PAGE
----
I downloaded and ran the Win11 setup via the new Create Windows 11 Installation Media option. Everything started normally. Using Setup’s built-in tools (same as Win10’s), I wiped out all partitions on the SSD to let Win11 set up everything from scratch, with nothing left behind from previous installations.

Setup almost immediately stumbles and hangs

Setup’s introductory screens ran normally, but before any installation actually began, Win11 hung on the “Let’s connect you to a network” page: it was unable to find any available connection, despite having been online moments earlier. (See Figure 1; it’s a smartphone photo because that’s the only way I could capture the screen.)

Setup Wi-Fi failure
Figure 1. Win11 setup hung at this screen, apparently unable to “see” any of the available networks.

I knew that Win11 Home normally requires a network connection to install, but I had legitimately upgraded this PC to Pro, via the Windows store. Silly me: I had thought a legit, handled-entirely-by-Microsoft upgrade to Pro would have updated or annotated the product key stored in the PC’s UEFI. Apparently not. Win11 setup was requiring — and then failing to find — a Home-type connection before proceeding.

In Win10, you could work around networking issues during setup by using or creating a local account, a self-contained, PC-based account requiring neither a network connection nor a Microsoft account.

But Win11 Home does not permit use of a local account during a full install or reinstall. Without network access, I was stuck.

And where were the networks? This PC — same hardware — had been online up to the moment that Setup began. The PC was sitting maybe 10 feet (3 meters) from my Wi-Fi 6 router, which was operating normally. My phone and other PCs could still see the router and showed a strong signal. Plus, I live in an apartment building, and I usually can see dozens of other Wi-Fi SSIDs.

But now, suddenly, Win11’s Setup was completely Wi-Fi-blind, and stuck. Jeebus.

I rebooted the PC and the router, made sure I hadn’t accidentally put the laptop into Airplane mode or turned off the Wi-Fi, and reran setup.

Nothing. Same hang, and no way to get past the network connection screen.

Bad default drivers in the Win11 Setup files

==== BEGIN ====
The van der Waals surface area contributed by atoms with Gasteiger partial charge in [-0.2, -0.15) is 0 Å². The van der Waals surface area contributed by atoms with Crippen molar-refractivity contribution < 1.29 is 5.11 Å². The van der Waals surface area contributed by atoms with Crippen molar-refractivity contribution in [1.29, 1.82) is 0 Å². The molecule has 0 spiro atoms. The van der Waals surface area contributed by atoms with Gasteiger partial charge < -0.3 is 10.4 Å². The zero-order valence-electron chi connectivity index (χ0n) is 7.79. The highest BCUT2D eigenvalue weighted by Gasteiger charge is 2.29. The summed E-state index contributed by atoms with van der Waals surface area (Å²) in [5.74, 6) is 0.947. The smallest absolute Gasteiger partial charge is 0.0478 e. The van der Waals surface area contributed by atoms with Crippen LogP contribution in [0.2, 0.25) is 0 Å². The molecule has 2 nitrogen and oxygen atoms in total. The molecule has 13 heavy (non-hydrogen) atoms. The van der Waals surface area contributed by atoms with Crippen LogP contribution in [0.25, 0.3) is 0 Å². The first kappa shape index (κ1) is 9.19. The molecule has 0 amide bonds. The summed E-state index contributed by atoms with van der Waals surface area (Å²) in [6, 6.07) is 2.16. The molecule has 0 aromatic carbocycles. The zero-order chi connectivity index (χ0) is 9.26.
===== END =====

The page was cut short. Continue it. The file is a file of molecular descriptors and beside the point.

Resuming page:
My guess here is that the Win11 Setup’s driver suite is incomplete and contained no driver capable of using my new laptop’s Wi-Fi subsystem — a plain-vanilla MediaTek Wi-Fi 6 card that works fine in Windows 10 and even in Win11, after installation. But apparently, the generic drivers included in the Win11 Installation files can’t work with that hardware.

Why not use a wired connection? Great idea, except that — like many newer laptops — mine doesn’t have an Ethernet port: it’s meant to be Wi-Fi only. Sigh.

So, I ordered a simple USB-to-Ethernet dongle, and then continued trying to get the installation finished in the meantime.

Were the setup files somehow corrupted? I used a different PC to download and burn a fresh Win11 setup flash drive, booted the malfunctioning laptop with it, and reran Setup. But … nothing. Same hang at the same point.

Hmmm. I decided to try rolling back the PC, using a Win10 Pro system image from when everything — including the Wi-Fi — was working properly.

It worked fine, and the PC was soon back happily running Win10 Pro. The Wi-Fi connected without trouble.

“Missing files” on a brand-new setup?

With a fully working Win10 setup as a base, I then tried upgrading to Win11 again, this time using the Upgrade Assistant (just to try a different process). The Upgrade Assistant is an “in situ” option, where a running copy of Windows updates itself. As such, because the Wi-Fi was already running, there was no immediate showstopper problem, and Win11 got itself installed.

But again, there was residual weirdness. For example, the PC would not now reliably respond to a shutdown command. Instead, it would shut down — full lights-out — but then immediately turn back on again. I literally could not turn the PC off via software. I had to long-press and hold the physical power button. Seems like another driver issue.

And, when I tried to create a new Recovery Drive (so I could quickly get the PC back to the same point), I got an error message stating, “Some required files are missing …” (See Figure 2).

Missing files after upgrade
Figure 2. No upgrade method I tried was able to produce a complete, working Win11 setup.